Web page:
You often hear the phrase don’t judge a book by it’s cover (or movie), that phrase applies to this film. Writer and director Susan Walter puts together a modern relatable love story that delves deeper than what meets the surface. If you stick with this film (you should) this is what you can expect from it:


Sharon Stone plays Senna Berges, a woman in her 50’s that’s struggling finding love and attaining her dream fashion designing career. The story gives little increments of her life before it fast forwards to the next year on the day of her birthday. Each year the birthday features a conversation with her mother Celia (Ellen Burstyn). It’s really not a conversation but more of a pep talk how Senna needs to find a man and get her life in order. Things subtly change when Senna meets Adam (Tony Goldwyn). Adam transforms her life in more ways than she can imagine.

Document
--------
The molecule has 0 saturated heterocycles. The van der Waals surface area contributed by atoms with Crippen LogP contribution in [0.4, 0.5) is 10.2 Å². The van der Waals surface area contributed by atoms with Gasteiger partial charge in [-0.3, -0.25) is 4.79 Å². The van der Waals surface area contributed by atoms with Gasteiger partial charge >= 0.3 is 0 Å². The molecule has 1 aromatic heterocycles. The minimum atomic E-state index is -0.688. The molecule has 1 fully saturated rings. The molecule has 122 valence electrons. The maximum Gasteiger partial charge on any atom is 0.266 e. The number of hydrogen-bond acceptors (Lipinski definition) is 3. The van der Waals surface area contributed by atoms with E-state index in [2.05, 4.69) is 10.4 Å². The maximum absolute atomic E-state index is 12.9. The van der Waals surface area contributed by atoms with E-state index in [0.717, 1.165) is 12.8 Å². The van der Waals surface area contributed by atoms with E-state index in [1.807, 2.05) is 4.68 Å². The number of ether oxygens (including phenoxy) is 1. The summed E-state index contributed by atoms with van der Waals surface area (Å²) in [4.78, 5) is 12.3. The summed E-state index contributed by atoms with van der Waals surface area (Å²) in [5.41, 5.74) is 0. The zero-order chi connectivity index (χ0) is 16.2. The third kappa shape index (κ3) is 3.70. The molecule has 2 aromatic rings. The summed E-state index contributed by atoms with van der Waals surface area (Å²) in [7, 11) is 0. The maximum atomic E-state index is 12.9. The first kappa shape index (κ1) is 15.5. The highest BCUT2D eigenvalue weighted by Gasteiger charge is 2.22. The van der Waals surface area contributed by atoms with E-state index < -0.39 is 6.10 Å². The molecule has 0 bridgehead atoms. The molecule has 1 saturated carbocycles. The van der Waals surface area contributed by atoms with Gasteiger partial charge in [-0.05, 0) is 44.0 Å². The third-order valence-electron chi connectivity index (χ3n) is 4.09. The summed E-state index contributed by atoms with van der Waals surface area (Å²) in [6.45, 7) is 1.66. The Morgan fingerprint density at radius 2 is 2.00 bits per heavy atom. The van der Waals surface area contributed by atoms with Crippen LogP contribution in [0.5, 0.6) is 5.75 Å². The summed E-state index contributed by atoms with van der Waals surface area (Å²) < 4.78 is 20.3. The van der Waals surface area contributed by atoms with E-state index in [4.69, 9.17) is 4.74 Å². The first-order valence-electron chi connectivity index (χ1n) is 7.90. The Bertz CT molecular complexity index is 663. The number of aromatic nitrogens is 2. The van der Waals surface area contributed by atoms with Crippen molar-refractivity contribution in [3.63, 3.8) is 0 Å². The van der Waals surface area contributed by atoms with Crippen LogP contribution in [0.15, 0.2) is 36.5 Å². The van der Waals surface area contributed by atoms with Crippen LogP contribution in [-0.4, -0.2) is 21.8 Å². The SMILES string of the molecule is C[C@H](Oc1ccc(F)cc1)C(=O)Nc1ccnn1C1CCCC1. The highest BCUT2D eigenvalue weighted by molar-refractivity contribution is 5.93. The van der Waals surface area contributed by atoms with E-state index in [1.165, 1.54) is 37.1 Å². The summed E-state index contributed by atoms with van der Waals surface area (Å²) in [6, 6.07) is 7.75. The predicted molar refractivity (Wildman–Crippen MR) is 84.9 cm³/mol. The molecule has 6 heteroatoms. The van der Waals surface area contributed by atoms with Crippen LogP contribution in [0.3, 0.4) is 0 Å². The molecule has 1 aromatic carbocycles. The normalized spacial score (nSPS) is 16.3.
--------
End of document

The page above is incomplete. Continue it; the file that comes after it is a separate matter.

On the surface the film is about a woman that can’t find a man, so she settles for short flings and hookups. Every birthday she gets reminded of her apparent life failures. Is that all this movie is about? No wonder I found myself bored, right? Patience my friends. There is so much more to take away that ends up happening.


Sharon Stone really owns her character. She plays a woman of her own age who clearly exhibits real life struggles that Stone must have related to and had a personal connection to in her own life. How do I know this? It’s wildly apparent how natural she is in the role. A seemingly complex character comes with ease to her. She has a variety of shades to her personality. She seems immature at times, stubborn, over-the-top and reckless. Then as the character grows over the noted birthday’s she becomes more self-aware, she lets go of her set ways and comforts and takes risks that expose her vulnerabilities. It’s a really nice transformation and Stone nails it.